Tip: Resisting the Shopping Channels

Recent research makes definite and demonstrable what we already suspected: that QVC and other such channels are enabling and encouraging compulsive shopping. For an overshopper, these channels are simply too seductive. Don’t go there. Stay away. These are not retail stores, where, at your leisure and with sales pressure you can limit, you are able to compare one thing with another from an abundance of merchandise. Nor are the shopping channels brief interruptions, like magazine or television ads, where whatever buying urge an ad may generate begins to dissipate when the “primary” matter returns—when you go back to the article you’re reading or the TV show resumes.

The shopping channels are uninterrupted, dedicated, intimate, high-pressure sales machines, staffed by professional pitch-people who bring virtual evangelism to their craft. And their effect is significantly magnified by the carefully chosen images that accompany the pitch. As bracelet after bracelet, handbag after handbag, or CD collection after CD collection is offered, each one shining on camera as it never will in life, each one caressed by the pitchperson’s voice, each “an amazing bargain,” an “opportunity” passing you by right now on the television monitor, the psychological pressure to buy can become nearly unbearable. For the overshopper—and probably for most people—this is simply not a venue for intelligent buying decisions.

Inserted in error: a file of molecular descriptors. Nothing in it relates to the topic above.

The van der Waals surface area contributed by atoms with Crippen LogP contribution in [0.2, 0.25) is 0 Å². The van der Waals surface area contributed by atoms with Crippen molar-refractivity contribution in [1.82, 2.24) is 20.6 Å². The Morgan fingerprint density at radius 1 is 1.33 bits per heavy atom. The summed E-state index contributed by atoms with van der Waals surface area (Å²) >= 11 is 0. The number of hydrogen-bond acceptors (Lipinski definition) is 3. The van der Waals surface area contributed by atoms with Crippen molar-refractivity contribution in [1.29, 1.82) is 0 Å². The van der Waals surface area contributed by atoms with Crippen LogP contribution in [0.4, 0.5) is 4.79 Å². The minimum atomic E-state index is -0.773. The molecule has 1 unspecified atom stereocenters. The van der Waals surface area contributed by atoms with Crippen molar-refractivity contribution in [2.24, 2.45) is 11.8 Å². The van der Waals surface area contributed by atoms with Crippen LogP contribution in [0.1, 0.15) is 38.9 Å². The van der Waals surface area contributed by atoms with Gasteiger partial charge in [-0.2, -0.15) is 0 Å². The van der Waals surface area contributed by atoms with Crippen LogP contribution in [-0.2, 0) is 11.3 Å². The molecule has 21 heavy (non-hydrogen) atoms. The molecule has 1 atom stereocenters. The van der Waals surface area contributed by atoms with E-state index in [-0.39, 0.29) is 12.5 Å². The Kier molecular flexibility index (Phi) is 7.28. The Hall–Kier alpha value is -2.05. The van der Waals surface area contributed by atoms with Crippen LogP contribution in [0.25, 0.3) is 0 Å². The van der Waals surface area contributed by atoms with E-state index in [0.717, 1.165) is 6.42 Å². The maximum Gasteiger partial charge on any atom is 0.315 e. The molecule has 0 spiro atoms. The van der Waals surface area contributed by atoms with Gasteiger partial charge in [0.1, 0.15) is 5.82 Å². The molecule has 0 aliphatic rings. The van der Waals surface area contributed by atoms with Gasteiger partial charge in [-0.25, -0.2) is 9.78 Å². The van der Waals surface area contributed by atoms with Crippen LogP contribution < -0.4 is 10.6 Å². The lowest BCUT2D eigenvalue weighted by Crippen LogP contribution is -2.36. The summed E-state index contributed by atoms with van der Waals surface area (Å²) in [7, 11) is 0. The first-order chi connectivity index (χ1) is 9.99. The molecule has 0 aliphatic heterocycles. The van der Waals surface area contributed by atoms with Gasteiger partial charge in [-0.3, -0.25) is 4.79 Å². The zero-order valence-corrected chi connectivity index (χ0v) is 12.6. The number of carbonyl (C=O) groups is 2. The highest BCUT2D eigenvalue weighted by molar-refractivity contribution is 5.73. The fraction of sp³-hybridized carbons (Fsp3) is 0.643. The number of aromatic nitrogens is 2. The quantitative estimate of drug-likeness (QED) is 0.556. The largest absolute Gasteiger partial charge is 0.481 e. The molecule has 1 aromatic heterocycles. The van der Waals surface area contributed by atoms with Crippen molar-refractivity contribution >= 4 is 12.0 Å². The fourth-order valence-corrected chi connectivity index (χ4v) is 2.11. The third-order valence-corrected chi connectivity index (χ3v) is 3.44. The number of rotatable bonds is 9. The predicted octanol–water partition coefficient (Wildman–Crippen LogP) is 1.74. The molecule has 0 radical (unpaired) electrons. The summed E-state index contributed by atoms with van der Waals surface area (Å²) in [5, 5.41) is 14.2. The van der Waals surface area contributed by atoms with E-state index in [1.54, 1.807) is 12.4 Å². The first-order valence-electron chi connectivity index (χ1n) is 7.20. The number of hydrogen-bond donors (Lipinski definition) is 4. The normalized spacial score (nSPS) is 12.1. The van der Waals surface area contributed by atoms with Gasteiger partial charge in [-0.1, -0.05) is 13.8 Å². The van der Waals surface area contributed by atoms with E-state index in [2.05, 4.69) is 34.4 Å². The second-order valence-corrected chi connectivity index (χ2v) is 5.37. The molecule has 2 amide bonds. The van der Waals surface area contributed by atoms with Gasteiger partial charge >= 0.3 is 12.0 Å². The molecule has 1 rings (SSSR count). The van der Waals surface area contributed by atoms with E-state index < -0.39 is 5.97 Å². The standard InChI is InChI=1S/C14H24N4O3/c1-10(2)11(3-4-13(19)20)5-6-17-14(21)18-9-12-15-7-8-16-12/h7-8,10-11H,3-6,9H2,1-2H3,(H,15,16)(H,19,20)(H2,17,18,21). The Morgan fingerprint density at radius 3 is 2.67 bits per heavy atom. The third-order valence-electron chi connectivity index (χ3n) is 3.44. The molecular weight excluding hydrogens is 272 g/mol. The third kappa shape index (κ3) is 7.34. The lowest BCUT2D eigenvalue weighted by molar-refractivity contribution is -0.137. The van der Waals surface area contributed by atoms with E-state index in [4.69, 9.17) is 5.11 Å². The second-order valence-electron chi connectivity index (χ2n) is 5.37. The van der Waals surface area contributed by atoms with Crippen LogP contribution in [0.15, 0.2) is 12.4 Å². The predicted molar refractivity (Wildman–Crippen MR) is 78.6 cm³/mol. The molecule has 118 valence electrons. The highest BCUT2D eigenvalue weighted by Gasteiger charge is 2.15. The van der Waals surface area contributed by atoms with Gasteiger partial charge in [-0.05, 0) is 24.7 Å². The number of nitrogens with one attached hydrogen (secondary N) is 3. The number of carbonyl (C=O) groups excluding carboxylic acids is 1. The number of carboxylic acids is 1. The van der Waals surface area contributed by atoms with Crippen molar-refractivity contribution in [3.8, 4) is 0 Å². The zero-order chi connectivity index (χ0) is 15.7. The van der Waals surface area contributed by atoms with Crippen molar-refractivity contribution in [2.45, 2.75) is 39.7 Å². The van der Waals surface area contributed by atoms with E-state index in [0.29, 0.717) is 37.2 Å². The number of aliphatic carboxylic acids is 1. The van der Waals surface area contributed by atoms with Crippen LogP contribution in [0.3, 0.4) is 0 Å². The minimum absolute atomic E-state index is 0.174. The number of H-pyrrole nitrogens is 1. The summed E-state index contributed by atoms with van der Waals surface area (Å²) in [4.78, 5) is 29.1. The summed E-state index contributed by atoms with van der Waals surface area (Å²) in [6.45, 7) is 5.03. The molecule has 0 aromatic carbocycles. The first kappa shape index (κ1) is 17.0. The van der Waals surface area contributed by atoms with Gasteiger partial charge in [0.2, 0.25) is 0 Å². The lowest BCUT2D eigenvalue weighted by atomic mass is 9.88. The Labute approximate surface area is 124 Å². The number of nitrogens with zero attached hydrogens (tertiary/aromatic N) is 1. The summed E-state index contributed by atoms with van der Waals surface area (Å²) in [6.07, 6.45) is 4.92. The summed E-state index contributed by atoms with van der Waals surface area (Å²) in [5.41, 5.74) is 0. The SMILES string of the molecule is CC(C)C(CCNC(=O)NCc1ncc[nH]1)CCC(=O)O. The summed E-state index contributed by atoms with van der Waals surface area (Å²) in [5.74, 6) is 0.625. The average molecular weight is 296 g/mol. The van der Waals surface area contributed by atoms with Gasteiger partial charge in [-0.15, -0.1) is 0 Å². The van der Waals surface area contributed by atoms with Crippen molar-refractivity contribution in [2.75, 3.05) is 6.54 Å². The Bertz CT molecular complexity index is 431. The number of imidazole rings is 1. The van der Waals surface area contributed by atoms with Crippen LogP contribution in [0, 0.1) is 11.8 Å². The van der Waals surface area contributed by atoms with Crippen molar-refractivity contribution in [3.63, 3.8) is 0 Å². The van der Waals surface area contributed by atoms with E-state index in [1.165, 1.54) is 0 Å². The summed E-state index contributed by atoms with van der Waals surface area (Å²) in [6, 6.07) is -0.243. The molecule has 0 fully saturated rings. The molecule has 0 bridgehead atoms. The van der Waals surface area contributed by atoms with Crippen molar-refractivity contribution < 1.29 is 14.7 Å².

These channels rely particularly on the emotional connection that you begin to feel toward the pitch-people on the screen and that intensifies as you watch, a psychological bond carefully forged of three elements. First, there’s the intimacy of television, in which sellers seem right here with us in our living- or bedrooms. Next, there’s the presentation style, which intensifies that intimacy: sellers talk directly and warmly to us; they become, in effect, earnest and attractive friends. Finally, there’s the accumulated impact of repetition: as offer follows offer, we lose the power of resistance; we don’t, after all, want to continue to disappoint these new “friends.”

So beware of the combined appeal of two all-consuming pursuits, the double-whammy of shopping and television. Don’t even think about it. Take the fail-safe way: have your cable company disconnect the shopping channels, or, if you use satellite, exercise parental control over yourself and lock them out.

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